It's not just the United States — European companies are worried about China's high-tech ambitions, too.
In a report published Wednesday, the European Union Chamber of Commerce in China reported "significant concerns" among its members about "Made in China 2025," Beijing's plan to boost industries like robotics, electric cars and computer chips with the aim of becoming a global leader in those areas.
European firms operating in China fear such industrial policies "are tilting the playing field in favor of Chinese players," the report said.
"Made in China 2025" is one of the central justifications given by the US government for escalating a trade fight between the two countries. President Donald Trump has said the plan and other similar policies "harm companies in the United States and around the world."
In its annual report, which surveyed 532 companies in February and March, the European chamber gave a more nuanced view. It said that 43% of firms reported they had seen "increased discrimination" under the 2025 plan, which is viewed as promoting Chinese businesses.
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But some larger European companies said they are benefiting from the strategy because they are gaining increased access to Chinese government subsidies, particularly in the auto and machinery industries, according to the report. And some machinery firms say the plan is lifting demand for their parts and tools.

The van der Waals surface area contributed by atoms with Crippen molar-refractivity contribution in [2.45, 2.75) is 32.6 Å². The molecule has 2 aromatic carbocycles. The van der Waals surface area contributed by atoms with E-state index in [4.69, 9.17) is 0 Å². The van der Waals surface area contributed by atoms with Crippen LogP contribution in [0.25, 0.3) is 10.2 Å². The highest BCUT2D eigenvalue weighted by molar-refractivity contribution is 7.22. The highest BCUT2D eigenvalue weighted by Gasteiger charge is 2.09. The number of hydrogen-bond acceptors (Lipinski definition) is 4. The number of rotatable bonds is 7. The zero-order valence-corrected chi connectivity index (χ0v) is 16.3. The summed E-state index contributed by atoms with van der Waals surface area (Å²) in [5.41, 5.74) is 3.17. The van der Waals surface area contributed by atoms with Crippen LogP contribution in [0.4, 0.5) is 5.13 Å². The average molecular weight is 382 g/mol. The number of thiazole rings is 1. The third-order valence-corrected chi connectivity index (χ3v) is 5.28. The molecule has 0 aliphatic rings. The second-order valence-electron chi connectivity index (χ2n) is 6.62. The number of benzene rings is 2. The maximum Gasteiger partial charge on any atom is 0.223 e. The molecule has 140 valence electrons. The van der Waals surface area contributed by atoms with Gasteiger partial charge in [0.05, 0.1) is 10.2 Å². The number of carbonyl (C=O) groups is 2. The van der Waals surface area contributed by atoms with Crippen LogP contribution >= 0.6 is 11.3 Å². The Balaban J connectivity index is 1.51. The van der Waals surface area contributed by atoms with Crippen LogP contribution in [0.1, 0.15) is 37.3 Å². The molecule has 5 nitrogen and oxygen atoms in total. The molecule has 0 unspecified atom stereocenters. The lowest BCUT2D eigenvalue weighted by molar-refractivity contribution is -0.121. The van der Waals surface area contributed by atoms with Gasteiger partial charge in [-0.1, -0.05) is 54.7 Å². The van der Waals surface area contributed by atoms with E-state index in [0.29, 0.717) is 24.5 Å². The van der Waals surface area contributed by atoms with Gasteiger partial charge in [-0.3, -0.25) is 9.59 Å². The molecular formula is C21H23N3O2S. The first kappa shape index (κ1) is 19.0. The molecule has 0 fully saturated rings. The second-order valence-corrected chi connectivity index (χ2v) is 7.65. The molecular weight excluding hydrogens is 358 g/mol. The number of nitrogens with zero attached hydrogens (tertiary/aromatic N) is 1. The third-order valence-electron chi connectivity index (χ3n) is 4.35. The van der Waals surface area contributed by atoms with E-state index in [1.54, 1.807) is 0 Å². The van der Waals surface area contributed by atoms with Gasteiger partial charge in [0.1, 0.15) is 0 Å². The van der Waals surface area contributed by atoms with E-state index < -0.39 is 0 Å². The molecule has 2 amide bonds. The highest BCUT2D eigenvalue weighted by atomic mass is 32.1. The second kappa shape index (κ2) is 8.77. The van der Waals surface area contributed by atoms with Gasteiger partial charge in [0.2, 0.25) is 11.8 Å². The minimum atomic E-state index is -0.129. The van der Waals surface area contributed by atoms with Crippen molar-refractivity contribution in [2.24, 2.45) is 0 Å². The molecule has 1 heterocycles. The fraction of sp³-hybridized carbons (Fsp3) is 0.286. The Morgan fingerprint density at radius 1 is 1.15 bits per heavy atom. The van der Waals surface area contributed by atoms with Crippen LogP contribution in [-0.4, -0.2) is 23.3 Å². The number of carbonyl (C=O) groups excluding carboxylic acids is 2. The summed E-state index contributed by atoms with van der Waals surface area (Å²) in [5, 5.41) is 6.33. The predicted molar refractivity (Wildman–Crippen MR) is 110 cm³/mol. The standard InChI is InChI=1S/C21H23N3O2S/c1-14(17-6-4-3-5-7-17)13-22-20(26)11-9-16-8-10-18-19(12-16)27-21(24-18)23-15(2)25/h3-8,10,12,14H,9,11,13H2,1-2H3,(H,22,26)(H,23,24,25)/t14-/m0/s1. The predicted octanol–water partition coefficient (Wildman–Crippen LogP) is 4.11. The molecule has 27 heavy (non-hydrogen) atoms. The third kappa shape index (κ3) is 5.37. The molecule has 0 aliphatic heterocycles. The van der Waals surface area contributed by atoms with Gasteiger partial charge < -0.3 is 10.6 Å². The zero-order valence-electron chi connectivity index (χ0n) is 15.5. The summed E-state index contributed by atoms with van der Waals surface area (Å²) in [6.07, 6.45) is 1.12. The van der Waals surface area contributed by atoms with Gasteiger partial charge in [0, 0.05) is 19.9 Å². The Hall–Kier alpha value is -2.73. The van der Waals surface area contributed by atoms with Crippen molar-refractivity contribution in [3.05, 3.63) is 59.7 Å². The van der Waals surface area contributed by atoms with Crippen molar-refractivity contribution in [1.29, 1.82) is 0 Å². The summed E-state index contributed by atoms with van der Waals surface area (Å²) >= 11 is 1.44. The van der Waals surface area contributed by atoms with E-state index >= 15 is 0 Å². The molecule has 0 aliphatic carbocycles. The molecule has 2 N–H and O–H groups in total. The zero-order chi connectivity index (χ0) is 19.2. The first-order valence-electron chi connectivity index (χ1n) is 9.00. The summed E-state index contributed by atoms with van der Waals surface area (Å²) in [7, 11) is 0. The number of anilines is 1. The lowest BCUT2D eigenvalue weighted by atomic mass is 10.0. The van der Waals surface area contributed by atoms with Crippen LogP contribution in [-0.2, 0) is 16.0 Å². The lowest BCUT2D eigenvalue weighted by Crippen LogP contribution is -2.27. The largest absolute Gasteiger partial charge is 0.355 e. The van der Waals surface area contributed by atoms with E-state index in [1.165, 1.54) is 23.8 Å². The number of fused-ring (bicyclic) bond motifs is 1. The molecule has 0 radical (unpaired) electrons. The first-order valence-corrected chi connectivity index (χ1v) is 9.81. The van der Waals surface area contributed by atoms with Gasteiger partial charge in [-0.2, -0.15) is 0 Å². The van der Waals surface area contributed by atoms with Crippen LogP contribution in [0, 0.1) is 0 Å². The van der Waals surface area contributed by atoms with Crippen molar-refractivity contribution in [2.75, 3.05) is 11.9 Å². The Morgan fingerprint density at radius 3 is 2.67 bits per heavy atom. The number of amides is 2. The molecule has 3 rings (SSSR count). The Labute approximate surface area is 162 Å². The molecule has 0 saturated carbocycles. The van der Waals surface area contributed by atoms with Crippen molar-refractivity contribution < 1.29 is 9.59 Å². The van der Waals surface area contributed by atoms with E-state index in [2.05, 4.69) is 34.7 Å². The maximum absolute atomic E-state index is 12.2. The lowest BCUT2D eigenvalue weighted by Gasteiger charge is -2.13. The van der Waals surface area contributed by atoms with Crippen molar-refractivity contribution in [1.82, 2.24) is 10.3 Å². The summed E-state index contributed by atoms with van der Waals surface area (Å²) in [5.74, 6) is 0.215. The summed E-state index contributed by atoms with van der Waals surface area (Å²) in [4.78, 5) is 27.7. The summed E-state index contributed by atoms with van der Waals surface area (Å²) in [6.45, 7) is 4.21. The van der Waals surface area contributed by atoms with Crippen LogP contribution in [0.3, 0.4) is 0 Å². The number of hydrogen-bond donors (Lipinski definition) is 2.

"The onus is now on China to further expand" opportunities under the plan for foreign companies "to cl
Chinese officials have repeatedly rejected the American criticism of the country's trade practices and industrial policies. A Chinese Foreign Ministry spokesman on Tuesday said the US government is "making groundless accusations against China in order to get away with its unilateral and protectionist behavior."
The European chamber echoed US government concerns about foreign companies being forced to hand over intellectual property in order to do business in China. The report said it was "concerning" that 19% of respondents to the survey "have felt compelled to transfer technology in exchange for market access."
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Chinese companies are edging ahead
But it also said that European companies' view of their Chinese rivals is shifting.
For the first time, a majority of respondents to the survey (61%) said "they perceive Chinese companies to be equally or more innovative than European firms," according to the report.
Over all, European companies found China to be a harder place to do business than the year before because of problems like regulatory barriers and limits on market access, the report said.
"We are still far from an environment that fosters fair competition," Mats Harborn, the chamber's president, said in a statement accompanying the report.